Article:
At that time, it was widely believed that when God made the Earth, it was pretty much as it is now. The land has been eroded, that can be seen. But erosion is far too slow to have much impact. Steno concluded otherwise—that the Earth had changed significantly, and would continue to do so, as God intended. He had found convincing evidence, most famously seashells on mountaintops.

Steno also saw evidence of change in tilted sedimentary rocks, which began as sediments deposited in water, i.e., as horizontal beds (his principle of original horizontality). Given that they’re now "at an angle to the horizon", something must have happened. But what? Steno attributed tilting to collapse of rock layers into a large cavity. He described this interpretation in the Prodromus, with cross-sections and a brief summary. “Here I shall only reckon up in short the order of the change” (for details, readers were referred to the promised dissertation).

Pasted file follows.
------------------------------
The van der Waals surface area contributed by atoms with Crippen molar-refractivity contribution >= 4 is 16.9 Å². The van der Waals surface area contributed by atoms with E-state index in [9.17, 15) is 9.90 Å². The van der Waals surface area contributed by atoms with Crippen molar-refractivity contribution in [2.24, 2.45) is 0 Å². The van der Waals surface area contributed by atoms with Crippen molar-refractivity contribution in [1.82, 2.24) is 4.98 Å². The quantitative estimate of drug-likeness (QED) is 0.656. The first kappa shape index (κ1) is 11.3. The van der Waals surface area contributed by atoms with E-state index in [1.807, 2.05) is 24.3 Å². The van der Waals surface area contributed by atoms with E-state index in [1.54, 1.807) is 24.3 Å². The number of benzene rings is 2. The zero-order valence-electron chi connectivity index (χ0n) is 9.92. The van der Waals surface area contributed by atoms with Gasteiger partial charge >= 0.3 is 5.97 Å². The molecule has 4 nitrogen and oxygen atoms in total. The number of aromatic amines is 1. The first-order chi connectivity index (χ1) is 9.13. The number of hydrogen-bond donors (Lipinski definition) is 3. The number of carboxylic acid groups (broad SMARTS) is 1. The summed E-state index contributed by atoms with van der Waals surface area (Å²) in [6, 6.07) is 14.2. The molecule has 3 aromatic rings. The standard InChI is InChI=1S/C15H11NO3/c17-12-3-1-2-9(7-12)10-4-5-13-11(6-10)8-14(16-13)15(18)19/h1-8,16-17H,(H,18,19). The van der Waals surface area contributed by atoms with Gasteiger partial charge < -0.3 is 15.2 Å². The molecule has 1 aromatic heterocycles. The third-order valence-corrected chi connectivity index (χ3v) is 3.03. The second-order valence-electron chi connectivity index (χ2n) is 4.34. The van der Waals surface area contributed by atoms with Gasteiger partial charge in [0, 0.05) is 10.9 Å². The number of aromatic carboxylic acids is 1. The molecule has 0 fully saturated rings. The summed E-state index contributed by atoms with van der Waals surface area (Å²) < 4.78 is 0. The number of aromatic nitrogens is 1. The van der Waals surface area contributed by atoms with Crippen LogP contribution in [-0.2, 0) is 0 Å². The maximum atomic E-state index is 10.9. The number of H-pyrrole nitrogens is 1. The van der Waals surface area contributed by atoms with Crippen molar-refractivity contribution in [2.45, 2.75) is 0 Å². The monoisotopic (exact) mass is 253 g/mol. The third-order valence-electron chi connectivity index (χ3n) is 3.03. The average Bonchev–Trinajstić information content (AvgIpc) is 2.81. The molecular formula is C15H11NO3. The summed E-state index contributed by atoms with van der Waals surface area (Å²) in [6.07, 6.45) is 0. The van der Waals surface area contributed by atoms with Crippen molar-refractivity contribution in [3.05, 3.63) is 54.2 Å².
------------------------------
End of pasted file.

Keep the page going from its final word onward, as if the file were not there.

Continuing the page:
Steno's description proceeds from past to present. Figure 25 shows a seafloor with “beds yet entire, & parallel to the horizon.” In 24, a vast cavity has been “eaten out by the force of Fire and Water, without any breach in the upper Beds.” Eventually the upper Beds collapse (23), creating a valley with tilted rocks on either side.
In the valley, now filled with seawater, “new Beds” form (22). Fire and water again eat out a cavity (21), and the upper Beds collapse (20). But this time, the breach reveals old tilted beds below the horizontal new Beds—an angular unconformity!
Broadly-speaking, Steno’s explanation is similar in many ways to today’s thinking, and was remarkable given the paucity of geological knowledge then. Collapse of large cavities is no longer accepted, yet modern thinking does incorporate collapse of rock beds in some cases, though not as a separate step. Rocks are too weak to form superior beds over a huge cavity; instead, they collapse as land is being downwarped (Alvarez 2009).
Steno would say the redbeds collapsed into a cavity before the red-and-white sandstone above was formed.